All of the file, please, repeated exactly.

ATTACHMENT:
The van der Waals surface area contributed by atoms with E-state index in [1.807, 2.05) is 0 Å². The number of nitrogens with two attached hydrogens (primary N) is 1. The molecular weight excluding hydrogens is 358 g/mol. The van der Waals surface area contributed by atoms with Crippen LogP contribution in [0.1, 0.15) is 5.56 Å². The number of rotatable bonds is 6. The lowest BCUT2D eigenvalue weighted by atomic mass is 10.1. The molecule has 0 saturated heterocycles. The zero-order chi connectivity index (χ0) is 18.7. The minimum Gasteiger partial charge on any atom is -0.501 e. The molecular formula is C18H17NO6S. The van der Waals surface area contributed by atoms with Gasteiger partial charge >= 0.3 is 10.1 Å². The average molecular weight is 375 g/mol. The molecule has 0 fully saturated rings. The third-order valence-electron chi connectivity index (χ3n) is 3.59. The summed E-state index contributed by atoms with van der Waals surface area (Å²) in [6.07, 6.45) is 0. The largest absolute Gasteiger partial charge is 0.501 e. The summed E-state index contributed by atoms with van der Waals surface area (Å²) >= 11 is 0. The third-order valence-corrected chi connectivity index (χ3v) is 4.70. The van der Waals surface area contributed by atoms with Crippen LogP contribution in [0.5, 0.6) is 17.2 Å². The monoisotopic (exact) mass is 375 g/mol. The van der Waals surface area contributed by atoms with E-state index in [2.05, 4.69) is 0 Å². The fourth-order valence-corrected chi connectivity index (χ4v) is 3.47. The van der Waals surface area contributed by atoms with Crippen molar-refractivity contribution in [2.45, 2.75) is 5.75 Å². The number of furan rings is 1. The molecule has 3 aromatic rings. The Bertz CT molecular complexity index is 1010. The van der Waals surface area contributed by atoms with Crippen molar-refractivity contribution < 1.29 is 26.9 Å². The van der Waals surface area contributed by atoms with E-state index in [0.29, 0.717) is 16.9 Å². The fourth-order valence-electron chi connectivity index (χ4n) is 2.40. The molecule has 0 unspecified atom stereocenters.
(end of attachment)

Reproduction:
The van der Waals surface area contributed by atoms with E-state index in [1.807, 2.05) is 0 Å². The number of nitrogens with two attached hydrogens (primary N) is 1. The molecular weight excluding hydrogens is 358 g/mol. The van der Waals surface area contributed by atoms with Crippen LogP contribution in [0.1, 0.15) is 5.56 Å². The number of rotatable bonds is 6. The lowest BCUT2D eigenvalue weighted by atomic mass is 10.1. The molecule has 0 saturated heterocycles. The zero-order chi connectivity index (χ0) is 18.7. The minimum Gasteiger partial charge on any atom is -0.501 e. The molecular formula is C18H17NO6S. The van der Waals surface area contributed by atoms with Gasteiger partial charge >= 0.3 is 10.1 Å². The average molecular weight is 375 g/mol. The molecule has 0 fully saturated rings. The third-order valence-electron chi connectivity index (χ3n) is 3.59. The summed E-state index contributed by atoms with van der Waals surface area (Å²) in [6.07, 6.45) is 0. The largest absolute Gasteiger partial charge is 0.501 e. The summed E-state index contributed by atoms with van der Waals surface area (Å²) >= 11 is 0. The third-order valence-corrected chi connectivity index (χ3v) is 4.70. The van der Waals surface area contributed by atoms with Crippen LogP contribution in [0.5, 0.6) is 17.2 Å². The monoisotopic (exact) mass is 375 g/mol. The van der Waals surface area contributed by atoms with E-state index in [2.05, 4.69) is 0 Å². The fourth-order valence-corrected chi connectivity index (χ4v) is 3.47. The van der Waals surface area contributed by atoms with Crippen molar-refractivity contribution in [2.45, 2.75) is 5.75 Å². The number of furan rings is 1. The molecule has 3 aromatic rings. The Bertz CT molecular complexity index is 1010. The van der Waals surface area contributed by atoms with Crippen molar-refractivity contribution < 1.29 is 26.9 Å². The van der Waals surface area contributed by atoms with E-state index in [0.29, 0.717) is 16.9 Å². The fourth-order valence-electron chi connectivity index (χ4n) is 2.40. The molecule has 0 unspecified atom stereocenters.